Dubai: Dubai Prisons’ inmates can finish their school education, learn the Quran, as well as computers and other skills that can help them get a job after they complete their sentences.
Major Abdullah Yaqoub Al Khedr, acting director of the Inmates Educational and Training Programmes Department at Dubai Police’s Punitive and Correctional Establishments, took Gulf News on a tour of the male inmates’ educational and training facilities.
There are four main categories in the educational and training programmes that the department provides to its inmates — Islamic, vocational training, educational and sporting programmes.
In 2013, 302 inmates — male and female — benefited from different vocational courses, such as basic vehicle mechanics, first aid, drawing and handicrafts. A total of 840 Islamic lectures were held in 2013.
During the tour, one of the inmates told Maj Al Khedr that they really enjoy the lectures and courses and would like to have even more.
Inmates, Maj Al Khedr said, also have access to a library and have their own TV channel, The Inmates Channel, that shows some inmate-made awareness films and has a ticker bar advertising the educational and training courses that are currently available, among other programmes.
Maj Al Kedr said that these educational and sporting programmes help keep the inmates busy and teach them things that can help them when they leave jail.
“Everyone makes mistakes, and we want them to have something after they leave here so they do not return to the wrong path.” Maj Al Khedr said.
All the certificates that are issued for inmates for any of the courses do not mention that he or she was an inmate.
“So, for example, they can take their computer skills certificate that was issued by Dubai Government and Microsoft and apply for a job without fearing any discrimination for what they had done in the past,” he said.
The computer lab at the department was presented by the Dubai Government.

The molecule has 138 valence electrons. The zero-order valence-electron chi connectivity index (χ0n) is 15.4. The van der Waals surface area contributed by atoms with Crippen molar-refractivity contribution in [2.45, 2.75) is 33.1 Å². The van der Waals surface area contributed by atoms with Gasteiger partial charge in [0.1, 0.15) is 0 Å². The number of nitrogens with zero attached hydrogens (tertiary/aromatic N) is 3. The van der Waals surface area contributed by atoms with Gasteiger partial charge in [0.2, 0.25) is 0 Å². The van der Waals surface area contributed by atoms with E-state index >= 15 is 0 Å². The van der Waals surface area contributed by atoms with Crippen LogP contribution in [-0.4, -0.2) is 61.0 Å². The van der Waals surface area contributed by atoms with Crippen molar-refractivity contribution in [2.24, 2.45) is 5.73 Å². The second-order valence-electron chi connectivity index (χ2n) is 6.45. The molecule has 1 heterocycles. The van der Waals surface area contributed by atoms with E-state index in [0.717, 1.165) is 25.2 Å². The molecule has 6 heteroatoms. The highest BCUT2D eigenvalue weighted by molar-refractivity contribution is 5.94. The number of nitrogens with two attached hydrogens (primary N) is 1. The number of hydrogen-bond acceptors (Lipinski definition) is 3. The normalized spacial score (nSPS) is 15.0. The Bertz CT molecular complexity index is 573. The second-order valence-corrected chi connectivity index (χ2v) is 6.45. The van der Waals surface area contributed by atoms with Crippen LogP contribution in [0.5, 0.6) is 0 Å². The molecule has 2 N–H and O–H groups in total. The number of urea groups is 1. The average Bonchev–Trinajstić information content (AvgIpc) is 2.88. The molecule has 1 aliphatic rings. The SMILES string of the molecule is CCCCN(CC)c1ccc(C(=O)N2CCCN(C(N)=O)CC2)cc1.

Inmates who are continuing their school education are either enrolled as full-time or part-time students with the Ministry of Education.
They get tutored in jail, take their exams at the same time as students in school do and receive the same certificate that any pupil who finishes schooling from a public school would get.
Currently there are 25 full-time inmate students, who take regular classes from 4.15pm-7.50pm, while there are 38 part-time students.
The Dubai Police’s Punitive and Correctional Establishments’ Library houses some 5,400 books in different languages. Inmates borrowed 11,480 books in 2013. An average of 200 books are borrowed by inmates every month.
“If the inmate wants a book that is not available in our library, we check with the Dubai Culture and Arts Authority’s public libraries and, if they have it, the inmate fills a form.” Then the public libraries collect the book request and they are sent to the prison, Maj Al Khedr said.
He said that the inmate has 30 days to read the book and return it.
However, Maj Al Khedr explained that if the book the inmate wants is not available in the public libraries, the inmate can do one of three things; ask his family to buy it for him; the department can contact bookstores and ask them to reserve the book if available and the price of the book is taken out of the inmate’s account; or the department asks the Committee for Human Services at Dubai Prison if it can provide money for the prison’s library to buy it and the inmate can then borrow it.
“We have devised a new system, where each inmate has to write a summary of every book he borrows and how he benefited from it, and these summaries are kept in a folder which other inmates can read.”
He said that sometime inmates read the summaries and decide to borrow one of the books because of the summaries.
There is also an audio library.